Wednesday, August 12, 2009
Sports NewsMayfield's Mutterings: A season of potential

No joke, Cink hears plenty of cheers at Hazeltine

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[August 12, 2009]  CHASKA, Minn. (AP) -- The cheers for Tiger and Phil are a given, and Padraig Harrington gets his share of love. Follow Sergio Garcia, Anthony Kim or Camilo Villegas around a golf course, and there'll be plenty of shoutouts for them, too.

Stewart Cink? Not so much.

"I'm usually the under-the-radar guy in the group," Cink said. "I never hear 'Go Stewart!' -- unless someone chuckles after it."

Nobody's laughing now.

Cink has become quite the popular guy since last month's win at the British Open, also known as the Tournament Tom Watson Almost Won. After being all but ignored in regulation at Turnberry, Cink got plenty of airtime last weekend at Bridgestone, where he finished in a tie for sixth.

And despite it only being Tuesday, he had a decent-sized gallery for his practice round at the PGA Championship.

"The fan support has been probably the most surprising," Cink said. "There's a lot of comments from the crowd, a lot of support, a lot of congrats and it's just a really good feeling. It actually instills even more confidence."


The PGA begins Thursday at Hazeltine National.

Cink was hardly one of those major winners who has fans scratching their heads and wondering where he came from (that would be you, Michael Campbell). He'd won five times on the PGA Tour, consistently finished in the top 25 and been part of the American Ryder Cup team that finally broke the European streak last year. He'd contended at a major before, too, missing out on the playoff with Retief Goosen and Mark Brooks at the 2001 U.S. Open because of a double bogey on the last hole.

But he wasn't on that dreaded "best player never to win a major" list, either.

"I never have really been the kind of guy that thought of myself as a must-win major guy," Cink said. "A lot of people have asked me now that the monkey's off your back how does it feel. I never thought there was a monkey."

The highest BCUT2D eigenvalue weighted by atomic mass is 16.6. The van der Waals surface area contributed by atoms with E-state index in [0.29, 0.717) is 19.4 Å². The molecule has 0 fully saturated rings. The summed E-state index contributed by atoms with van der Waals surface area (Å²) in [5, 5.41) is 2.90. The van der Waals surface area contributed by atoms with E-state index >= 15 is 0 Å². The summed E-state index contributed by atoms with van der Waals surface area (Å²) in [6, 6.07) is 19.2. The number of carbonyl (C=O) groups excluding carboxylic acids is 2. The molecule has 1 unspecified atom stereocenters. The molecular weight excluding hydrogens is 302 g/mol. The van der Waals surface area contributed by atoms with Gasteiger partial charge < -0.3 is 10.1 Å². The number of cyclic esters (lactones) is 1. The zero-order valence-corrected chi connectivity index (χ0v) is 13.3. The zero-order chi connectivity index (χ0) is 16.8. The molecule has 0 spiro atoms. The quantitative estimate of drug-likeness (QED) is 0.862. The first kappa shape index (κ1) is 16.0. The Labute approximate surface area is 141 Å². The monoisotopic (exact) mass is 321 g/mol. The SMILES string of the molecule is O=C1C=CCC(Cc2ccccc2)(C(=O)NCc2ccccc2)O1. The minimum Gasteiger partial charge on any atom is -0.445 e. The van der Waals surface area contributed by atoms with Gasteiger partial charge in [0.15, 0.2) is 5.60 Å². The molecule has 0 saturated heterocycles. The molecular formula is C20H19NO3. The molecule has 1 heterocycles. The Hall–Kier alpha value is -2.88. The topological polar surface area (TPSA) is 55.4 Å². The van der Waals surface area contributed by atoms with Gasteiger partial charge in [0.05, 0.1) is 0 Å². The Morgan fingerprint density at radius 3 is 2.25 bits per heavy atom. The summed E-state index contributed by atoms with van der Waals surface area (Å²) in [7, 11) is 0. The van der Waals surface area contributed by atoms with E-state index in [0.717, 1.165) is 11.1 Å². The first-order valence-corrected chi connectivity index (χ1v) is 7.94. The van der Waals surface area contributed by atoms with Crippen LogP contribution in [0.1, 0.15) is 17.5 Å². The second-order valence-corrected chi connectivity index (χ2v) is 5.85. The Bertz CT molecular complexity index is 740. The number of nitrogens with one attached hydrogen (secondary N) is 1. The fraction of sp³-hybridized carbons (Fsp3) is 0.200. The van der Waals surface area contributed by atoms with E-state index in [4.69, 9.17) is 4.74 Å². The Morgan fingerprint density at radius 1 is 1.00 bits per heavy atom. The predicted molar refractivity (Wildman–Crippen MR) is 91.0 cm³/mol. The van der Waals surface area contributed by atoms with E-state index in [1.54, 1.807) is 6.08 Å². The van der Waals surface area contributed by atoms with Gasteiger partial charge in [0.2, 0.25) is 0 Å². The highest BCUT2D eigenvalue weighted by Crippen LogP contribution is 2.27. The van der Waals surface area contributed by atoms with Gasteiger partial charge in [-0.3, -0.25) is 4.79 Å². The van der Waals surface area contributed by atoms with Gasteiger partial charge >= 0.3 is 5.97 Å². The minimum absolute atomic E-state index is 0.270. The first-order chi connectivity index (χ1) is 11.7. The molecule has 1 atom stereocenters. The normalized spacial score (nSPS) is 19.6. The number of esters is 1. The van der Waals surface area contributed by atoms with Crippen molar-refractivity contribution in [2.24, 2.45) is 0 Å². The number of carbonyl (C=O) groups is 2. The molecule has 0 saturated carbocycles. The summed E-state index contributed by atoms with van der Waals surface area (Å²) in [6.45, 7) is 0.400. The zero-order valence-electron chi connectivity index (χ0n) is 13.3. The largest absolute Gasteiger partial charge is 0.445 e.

Now that he has the claret jug, though, there's a good chance more major titles could follow.

"I didn't win any majors for about 50 starts. Then I won one, and now all of a sudden I feel like I can do it every time," Cink said. "It's a huge confidence builder."

Just look at recent history. Phil Mickelson had been in contention so many times the first 10 years of his career, that "best player" tag may as well have been his middle name. After finally winning at Augusta National in 2004, he added titles at the PGA the following year and the Masters again in '06.

Padraig Harrington won the British Open in 2007, defended his title the next year and then added the 2008 PGA crown for good measure.

"You believe in yourself more," Harrington said.

Though Cink has played just once since Turnberry, he's had ample opportunity to display that self-confidence. He hasn't had much choice, really, what with the way the British ended.

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It's not an exaggeration to say people the world over were rooting for Watson. At 59, he was supposed to play a couple of rounds and make way for the youngsters. But a couple of birdies Thursday put him on the leaderboard and he never left. When he birdied 17 on Sunday, all he had to do was make par and golf would have a finish to rival Jack Nicklaus winning the Masters at 46.

But Watson missed an 8-footer for par to drop into a tie with Cink, who had birdied the 18th three groups earlier. Clearly gassed, the eight-time major champion was no match for Cink in the four-hole playoff, and Cink won by six strokes.

It was the biggest achievement of Cink's career, yet he was cast by many as the villain in a fairytale. The Scottish Sun referred to him as "Stewart Stink," and The Guardian called him "the Shrek of Turnberry." Even a hitchhiker picked up by Cink's friends during a trip to Glacier National Park asked, "Can you believe what happened to Tom Watson?" (To be fair to the hitchhiker, he didn't know Cink was in the group's second car.)

"I understand from a sports fan's view that that was the greatest story maybe in sports in the last generation that was trying to unfold right there," Cink said. "I think many years from now people will look back and they'll remember that Watson almost won the Open. And it might take them a second, but I think they'll remember that I ended up being the winner.

"I could probably solidify my own presence in that tournament by winning a few more big tournaments down the road," Cink added. "But as long as I have my claret jug with me, that can't be taken away from me."

[Associated Press; By NANCY ARMOUR]

Copyright 2009 The Associated Press. All rights reserved. This material may not be published, broadcast, rewritten or redistributed.


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